• Tom

    The other factor that is often overlooked in this debate is that by making legal immigration difficult we are creating an environment of slavery and indentured servitude that strips people of their dignity, exposes them to abuse, and keeps them in poverty. At the same time I think the Church needs to do more to facilitate cultural assimilation particularly among Hispanic groups. Living in Florida, our parish is really two parishes, the English-speaking and the Spanish-speaking. While it is important to maintain cultural heritage it is equally important for immigrants to learn English and participate in the broader culture. Insisting that everything be bilingual will not help in moving up the social ladder and only creates friction and division. I’d like to see parishes offer ESL classes to help facilitate this as just one small example.

    • Antonio A. Badilla

      Tom, “our parish is really two parishes, the English-speaking and the Spanish-speaking.” Correct, and who is responsible for creating that mess? I know Hispanics who have lived here for 30 and forty years and still demand the Mass in Spanish because they don’t know English. Now, how is that possible? Why bother to go to the English Mass when the parish facilitates Spanish liturgies? Should all the Spanish Masses disappear tomorrow? No, but certainly one wants to encourage people to learn the English language or assimilation becomes a joke.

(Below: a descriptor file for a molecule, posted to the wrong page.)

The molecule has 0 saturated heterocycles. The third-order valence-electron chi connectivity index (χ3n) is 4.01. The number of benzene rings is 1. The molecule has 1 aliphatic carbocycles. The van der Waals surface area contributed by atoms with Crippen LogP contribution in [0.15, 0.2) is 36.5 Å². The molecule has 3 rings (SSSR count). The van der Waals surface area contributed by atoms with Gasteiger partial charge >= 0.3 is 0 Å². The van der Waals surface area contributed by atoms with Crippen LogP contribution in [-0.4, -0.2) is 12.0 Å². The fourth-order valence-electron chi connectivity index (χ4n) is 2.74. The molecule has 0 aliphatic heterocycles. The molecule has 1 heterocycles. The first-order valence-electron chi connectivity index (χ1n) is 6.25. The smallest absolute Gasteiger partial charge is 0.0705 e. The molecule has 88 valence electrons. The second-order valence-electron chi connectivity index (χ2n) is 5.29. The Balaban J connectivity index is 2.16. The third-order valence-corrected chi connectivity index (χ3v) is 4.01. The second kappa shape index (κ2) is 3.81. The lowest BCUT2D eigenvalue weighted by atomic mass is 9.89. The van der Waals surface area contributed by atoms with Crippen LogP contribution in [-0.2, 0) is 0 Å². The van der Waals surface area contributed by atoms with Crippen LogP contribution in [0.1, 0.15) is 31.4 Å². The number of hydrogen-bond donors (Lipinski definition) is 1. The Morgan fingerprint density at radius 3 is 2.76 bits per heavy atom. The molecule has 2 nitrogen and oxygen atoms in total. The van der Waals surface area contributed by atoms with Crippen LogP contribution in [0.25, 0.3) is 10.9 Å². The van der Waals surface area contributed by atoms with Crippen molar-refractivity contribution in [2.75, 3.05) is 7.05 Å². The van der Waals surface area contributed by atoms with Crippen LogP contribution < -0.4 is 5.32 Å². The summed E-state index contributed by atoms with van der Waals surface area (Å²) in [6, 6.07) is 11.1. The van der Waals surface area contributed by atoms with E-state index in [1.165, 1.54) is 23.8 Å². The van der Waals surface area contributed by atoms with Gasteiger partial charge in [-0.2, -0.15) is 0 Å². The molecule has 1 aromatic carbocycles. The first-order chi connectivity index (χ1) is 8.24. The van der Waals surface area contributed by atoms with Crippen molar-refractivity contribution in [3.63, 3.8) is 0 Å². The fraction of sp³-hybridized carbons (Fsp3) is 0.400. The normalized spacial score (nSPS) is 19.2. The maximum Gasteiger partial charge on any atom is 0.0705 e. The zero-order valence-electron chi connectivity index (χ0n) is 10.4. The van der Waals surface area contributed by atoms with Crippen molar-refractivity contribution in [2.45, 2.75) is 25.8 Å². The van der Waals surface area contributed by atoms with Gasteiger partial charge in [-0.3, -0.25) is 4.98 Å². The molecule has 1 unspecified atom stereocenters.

• Gary

    @Ann. Thank you for your comment.

    No person has a right to immigrate to a country without that country’s permission. It’s like entering someone entering your house without your consent. Furthermore, a country’s immigration policy should benefit the current citizens, not hurt them.